Now identified as an active conflict zone, Ukrainian airspace has been shut off from the civil aviation industry as Putin enacts ‘special military operation’
“War, war never changes,” and despite Putin’s insistence that his ‘special military operation’ is not a full-scale invasion of Ukraine, the facts remain that the two countries have indeed gone to war. Amongst the various knock-on effects of this violent move from a frankly deluded semi-dictator is the instalment of a ‘no-fly zone’ over Ukraine to protect civil aircraft from being caught up in the fighting. The European Union Aviation Safety Agency (EASA) recently declared the no-fly zone as Russian and Ukrainian jets clash over the country, a smart move given the downing of Malaysian flight MH17 back in 2014 over Crimea. “The provision of air traffic services to civilian users of the airspace of Ukraine is suspended,” stated the Ukrainian State Air Traffic Services Enterprise shortly before the EASA announced an official suspension of civilian flights in the area. It’s not like the aircraft could even have gotten off the ground anyway, with Russian missiles targeting civilian airports around Ukraine, despite Putin’s insistence that Russia is only targeting military assets.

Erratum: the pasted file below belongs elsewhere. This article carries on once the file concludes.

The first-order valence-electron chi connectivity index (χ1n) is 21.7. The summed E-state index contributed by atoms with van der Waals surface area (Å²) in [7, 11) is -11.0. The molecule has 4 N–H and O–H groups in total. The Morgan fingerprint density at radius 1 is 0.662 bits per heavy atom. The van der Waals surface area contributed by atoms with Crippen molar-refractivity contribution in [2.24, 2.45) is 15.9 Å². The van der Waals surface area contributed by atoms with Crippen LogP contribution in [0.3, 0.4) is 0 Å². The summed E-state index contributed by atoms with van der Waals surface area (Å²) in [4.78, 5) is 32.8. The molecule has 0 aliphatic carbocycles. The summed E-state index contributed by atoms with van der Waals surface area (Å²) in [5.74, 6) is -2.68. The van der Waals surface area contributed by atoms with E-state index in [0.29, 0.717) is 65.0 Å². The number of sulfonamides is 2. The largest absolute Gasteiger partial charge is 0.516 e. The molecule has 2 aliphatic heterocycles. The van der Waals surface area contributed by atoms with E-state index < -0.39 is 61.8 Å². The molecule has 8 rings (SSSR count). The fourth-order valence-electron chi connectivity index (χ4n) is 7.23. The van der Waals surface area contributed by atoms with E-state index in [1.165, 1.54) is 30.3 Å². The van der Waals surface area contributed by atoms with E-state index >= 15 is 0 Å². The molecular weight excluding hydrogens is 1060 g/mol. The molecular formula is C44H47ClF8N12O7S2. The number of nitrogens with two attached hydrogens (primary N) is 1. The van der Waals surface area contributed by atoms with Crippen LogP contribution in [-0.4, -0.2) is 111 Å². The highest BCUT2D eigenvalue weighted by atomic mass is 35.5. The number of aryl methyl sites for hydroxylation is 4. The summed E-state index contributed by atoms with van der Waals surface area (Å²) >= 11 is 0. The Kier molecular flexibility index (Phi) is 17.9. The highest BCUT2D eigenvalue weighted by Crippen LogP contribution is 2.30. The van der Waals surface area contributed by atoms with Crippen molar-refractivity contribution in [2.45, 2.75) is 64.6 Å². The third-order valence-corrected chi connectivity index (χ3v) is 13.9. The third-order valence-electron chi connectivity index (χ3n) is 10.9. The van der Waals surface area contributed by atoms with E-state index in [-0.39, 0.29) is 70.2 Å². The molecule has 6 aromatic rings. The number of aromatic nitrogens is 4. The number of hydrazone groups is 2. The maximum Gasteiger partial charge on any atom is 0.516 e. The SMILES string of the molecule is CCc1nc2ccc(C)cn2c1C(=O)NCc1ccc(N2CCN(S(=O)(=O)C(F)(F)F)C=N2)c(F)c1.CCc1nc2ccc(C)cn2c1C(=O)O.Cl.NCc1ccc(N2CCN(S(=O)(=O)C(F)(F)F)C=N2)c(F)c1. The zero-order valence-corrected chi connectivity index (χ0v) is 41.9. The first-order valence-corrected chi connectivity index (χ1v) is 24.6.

Moldova has also closed off its airspace, with Belarus partially shutting theirs as well. This may very well be only the start of the disruption as the conflict evolves, however. “The presence and possible use of a wide range of ground and airborne warfare systems poses a high risk for civil flights operating at all altitudes and flight levels,” Stated the EASA. Off the back of these announcements, the transport secretary Grant Shapps has also ordered aircraft flying to or from UK airports to give Ukrainian airspace a wide berth in the interest of public safety. I just hope that all British citizens managed to safely leave the country after last Thursday’s evacuation announcement. Being stuck in a conflict zone is not high on anyone’s list of priorities, especially one orchestrated by someone like Putin. I doubt the Russian president would give much care to ensuring international civilian safety, so it is just as well that other European nations and regulators have taken steps to ensure nobody is caught in a crossfire. I don’t think I need to remind anyone that it was a Russian missile that downed MH17, despite the objections Putin has to that fact. It’s uncertain in any war that civilian casualties can be avoided, but in this specific scenario, with Ukrainian citizens taking up arms against foreign invaders and their government supplying weapons to anyone who asks for them – the danger to civilians is real and tangible.